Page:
• Certificate programs can prepare teachers to specialize in a certain subject area. USD offers a multitude of programs, covering subjects as specific as international school counseling, effective classroom management solutions, bullying prevention and mental health first response. Review the latest topics being covered here.
  • Internships or first-hand experience in a school district is another way to start your teaching career. Use your professional network to find opportunities to volunteer or help out in order to learn more about the needs of a specific school district.

Alternative Certifications

Alternative preparation programs are intended for nonteachers to begin a career in the classroom. In 2015-16, approximately 18% of public school teachers entered the field through an alternative route to certification program, according to a national study. These types of programs are offered as state, district or university programs.

Research shows that perception of this option has changed in recent years. In the 1990s, certification programs were strictly considered a way to meet demand for qualified teachers. Now, such programs are designed to recruit mid-career professionals looking to transition to the educational setting, for example, from STEM work.

Programs are all uniquely structured, but here are some options:

  • Transition to Teaching, a government-backed program intended to recruit and retain high-quality mid-career professionals, such as paraprofessionals, as teachers in high-need schools.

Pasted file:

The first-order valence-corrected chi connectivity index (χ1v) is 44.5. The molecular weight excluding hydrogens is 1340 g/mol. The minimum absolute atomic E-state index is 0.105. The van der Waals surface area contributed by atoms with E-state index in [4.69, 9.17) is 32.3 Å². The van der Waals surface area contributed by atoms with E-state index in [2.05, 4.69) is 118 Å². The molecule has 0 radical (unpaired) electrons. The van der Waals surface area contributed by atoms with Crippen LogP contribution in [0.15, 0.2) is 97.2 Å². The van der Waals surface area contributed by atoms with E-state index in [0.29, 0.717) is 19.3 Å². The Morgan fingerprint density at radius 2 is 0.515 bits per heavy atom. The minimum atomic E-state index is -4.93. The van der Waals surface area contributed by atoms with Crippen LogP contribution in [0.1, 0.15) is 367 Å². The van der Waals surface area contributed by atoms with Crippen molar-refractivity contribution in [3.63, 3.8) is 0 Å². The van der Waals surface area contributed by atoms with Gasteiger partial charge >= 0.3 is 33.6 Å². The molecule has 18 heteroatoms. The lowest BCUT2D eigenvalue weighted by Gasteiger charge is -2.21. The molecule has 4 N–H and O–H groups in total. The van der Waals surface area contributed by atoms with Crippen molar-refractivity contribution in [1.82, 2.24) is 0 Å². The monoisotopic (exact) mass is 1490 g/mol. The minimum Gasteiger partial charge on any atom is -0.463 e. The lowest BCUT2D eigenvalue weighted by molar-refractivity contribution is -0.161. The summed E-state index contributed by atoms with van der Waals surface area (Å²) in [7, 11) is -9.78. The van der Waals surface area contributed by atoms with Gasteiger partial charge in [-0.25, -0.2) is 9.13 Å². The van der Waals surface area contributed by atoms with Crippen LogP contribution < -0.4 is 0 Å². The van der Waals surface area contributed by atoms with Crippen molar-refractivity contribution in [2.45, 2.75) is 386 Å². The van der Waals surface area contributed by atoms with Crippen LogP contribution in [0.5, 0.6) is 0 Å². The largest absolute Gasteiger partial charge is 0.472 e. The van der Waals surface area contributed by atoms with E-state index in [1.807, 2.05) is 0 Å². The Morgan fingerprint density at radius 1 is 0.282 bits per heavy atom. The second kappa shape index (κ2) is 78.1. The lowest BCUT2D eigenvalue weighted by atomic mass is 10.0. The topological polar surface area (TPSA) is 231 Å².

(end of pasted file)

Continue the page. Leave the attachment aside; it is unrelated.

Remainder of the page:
• Emergency and provisional teaching, granted when classroom roles need to be filled but a candidate has yet to complete their degree or teacher certification. The National Council on Teacher Quality maintains a geographic breakdown of requirements by state.
  • In-district training, in which first-hand work experience is gained while formal education is underway.
  • Equivalency or portfolio review, allowing people in some states to substitute licensure testing with a portfolio showing teacher preparation efforts.

Frequently Asked Questions

How fast can I get a teaching degree?

A teaching degree can be earned in less than two years. USD’s MEd program offers courses exclusively online and delivered in an asynchronous format for maximum flexibility. It takes 20 months to complete.

What are some course topics I can expect?

The guiding principles for USD’s MEd online courses are in line with the USD School of Leadership and Education Sciences’ core values of diversity, inclusion, and social justice; excellence in teaching; care for the whole person and common home; community engagement; and excellence in scholarship. Students can choose a specialization in STEAM, curriculum and instruction, inclusive learning, leadership and technology and innovation.

Is there a difference between completing a program and becoming certified?

It is possible to complete a program without becoming certified. The certification process involves taking, and passing, a test that will gauge your knowledge of subject material.

What criteria should I consider when choosing an advanced degree program?

Take into account your personal and professional goals, both short- and long-term, when you’re in the research phase of choosing an advanced degree program. Faculty and networking opportunities are also important, in addition to whether you can financially afford a program and balance it with any existing responsibilities.

Now that you’re familiar with some different ways to get a teaching degree, consider which option works best with your personal circumstances. For more guidance, get the free USD eBook, “Top 11 Reasons To Earn Your Master of Education Degree.”

Top 11 Reasons to get Your Master of Education Degree

Free 22-page Book